East Franklin at 94.74% beat out Duke West Campus early voting site which had 94.73%. We do not yet have a total for Rams Head (all five sites are lumped in together by the OCBoE so far), and we will get the real precinct numbers in about a month when all the totals statewide are allocated back out to the precincts.

and the precinct which you will see mentioned in Barry Yeoman's upcoming column on the Amendment One issue in the Indy, was Durham County's "School of the Arts" precinct, with 94.62%. It has neighborhoods that joined southern Orange Co. in backing George McGovern in 1972, and which haven't let up since: Trinity Park and Burch Avenue. Also includes the West Village "adapted re-use" warehouse district, and the lively Brightleaf Square area. When Chapel Hill gets more adults living in the West Franklin zone, we'll easily match it.  The West End restaurants easily do so now.  Ed Harrison

Finally got the early vote breakout by site, listed below is % NO on the amendmentRams Head 95.08%Carrboro Town Hall 95.06%Seymour 89.60%Mt Zion AME 76.02%BoE Office 66.27%coming in close behind Rams Head and Carrboro TH: East Franklin election day at 94.74% and Duke West Campus early voting site at 94.73%.  We will get the real precinct numbers in about a month when all the totals statewide are allocated back out to the precincts.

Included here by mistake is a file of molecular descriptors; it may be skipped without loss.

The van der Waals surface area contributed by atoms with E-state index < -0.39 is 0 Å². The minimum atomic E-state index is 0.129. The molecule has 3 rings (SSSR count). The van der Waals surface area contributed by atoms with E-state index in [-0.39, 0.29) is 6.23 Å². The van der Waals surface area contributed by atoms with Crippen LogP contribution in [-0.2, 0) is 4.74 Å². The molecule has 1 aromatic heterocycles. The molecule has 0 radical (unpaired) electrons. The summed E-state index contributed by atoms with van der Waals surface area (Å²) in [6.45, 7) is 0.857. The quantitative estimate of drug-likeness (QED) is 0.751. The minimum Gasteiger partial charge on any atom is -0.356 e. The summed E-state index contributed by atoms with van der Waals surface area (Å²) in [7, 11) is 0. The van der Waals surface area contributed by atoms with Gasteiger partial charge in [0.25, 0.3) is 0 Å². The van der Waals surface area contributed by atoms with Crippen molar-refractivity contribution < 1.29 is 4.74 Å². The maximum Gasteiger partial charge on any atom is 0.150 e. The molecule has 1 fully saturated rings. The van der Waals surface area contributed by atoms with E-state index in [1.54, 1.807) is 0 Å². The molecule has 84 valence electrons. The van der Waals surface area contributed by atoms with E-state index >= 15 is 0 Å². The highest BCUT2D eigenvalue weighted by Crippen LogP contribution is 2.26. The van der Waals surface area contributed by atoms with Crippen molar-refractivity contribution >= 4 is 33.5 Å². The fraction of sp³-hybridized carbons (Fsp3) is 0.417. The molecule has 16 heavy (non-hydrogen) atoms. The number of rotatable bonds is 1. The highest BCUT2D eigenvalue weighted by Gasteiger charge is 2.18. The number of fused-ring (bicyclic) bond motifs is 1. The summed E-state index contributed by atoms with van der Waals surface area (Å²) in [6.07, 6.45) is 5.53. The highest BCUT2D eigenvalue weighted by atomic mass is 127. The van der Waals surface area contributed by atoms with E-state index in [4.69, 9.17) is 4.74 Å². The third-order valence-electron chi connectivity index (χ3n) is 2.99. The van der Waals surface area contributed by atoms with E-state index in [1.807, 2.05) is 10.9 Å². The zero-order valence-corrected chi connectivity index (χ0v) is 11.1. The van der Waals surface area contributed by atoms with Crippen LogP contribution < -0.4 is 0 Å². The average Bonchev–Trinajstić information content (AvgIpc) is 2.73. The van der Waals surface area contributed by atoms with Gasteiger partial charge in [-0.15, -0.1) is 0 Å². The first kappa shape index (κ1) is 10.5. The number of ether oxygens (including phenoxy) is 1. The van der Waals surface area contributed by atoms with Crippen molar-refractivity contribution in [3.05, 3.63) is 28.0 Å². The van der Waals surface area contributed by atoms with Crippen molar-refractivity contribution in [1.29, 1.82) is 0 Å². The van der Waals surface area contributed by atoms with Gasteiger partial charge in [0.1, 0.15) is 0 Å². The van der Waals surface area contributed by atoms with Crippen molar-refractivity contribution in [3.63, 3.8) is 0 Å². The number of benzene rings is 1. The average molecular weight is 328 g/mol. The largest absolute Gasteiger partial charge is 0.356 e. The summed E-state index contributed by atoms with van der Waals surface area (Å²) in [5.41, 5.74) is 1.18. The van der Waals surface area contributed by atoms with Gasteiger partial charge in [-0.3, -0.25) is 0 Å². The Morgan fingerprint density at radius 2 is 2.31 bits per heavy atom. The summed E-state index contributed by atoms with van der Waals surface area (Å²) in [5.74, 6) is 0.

Duke has said they're maintaining domestic partnership benefits. As far as i can tell, though, UNC has maintained a studied silence on the matter. Has anyone heard anything?

Clarification on Duke's domestic partnership benefits, its only available if you are gay. For a man and woman not married and living together it is not available.

That's correct. Duke uses the term "same-sex spousal equivalent" for its domestic partner benefits. 

UNC does not offer domestic partner benefits and never has. I would imagine they have not wanted to battle the state legislature over it, but I have always been embarrassed that our state's flagship university, which attracts faculty, staff, and students from all over the world, has not pushed harder on this issue. I know for a fact that UNC has lost some valuable potential employees because they don't offer DP benefits. It's time for UNC to take a stand on this, don't yall think?Elizabeth Waugh-Stewart

Oh, I didn't realize. They do for some things (life insurance, for example) but not for the big one of medical care. Would be interesting to hear something from them. That's a serious disincentive for people to work there, particularly given UNC's global ambitions.

While they don't offer full benefits, a friend of mine who is an LGBT faculty member tells me that there is dental insurance (but not medical) available for same-sex partners.  I'm sure that will be gone soon.Unfortunately, UNC is hamstrung by the Legislature on this matter and cannot set their own policies as their employees are state employees.  No one there wants to speak up and trigger a retaliatory budget cut.Catherine Adamson 

From what I can tell, Orange County is the only county in North Carolina that voted against the amendment (21-79) by a higher percentage than it went for President Obama (72-27) in 2008: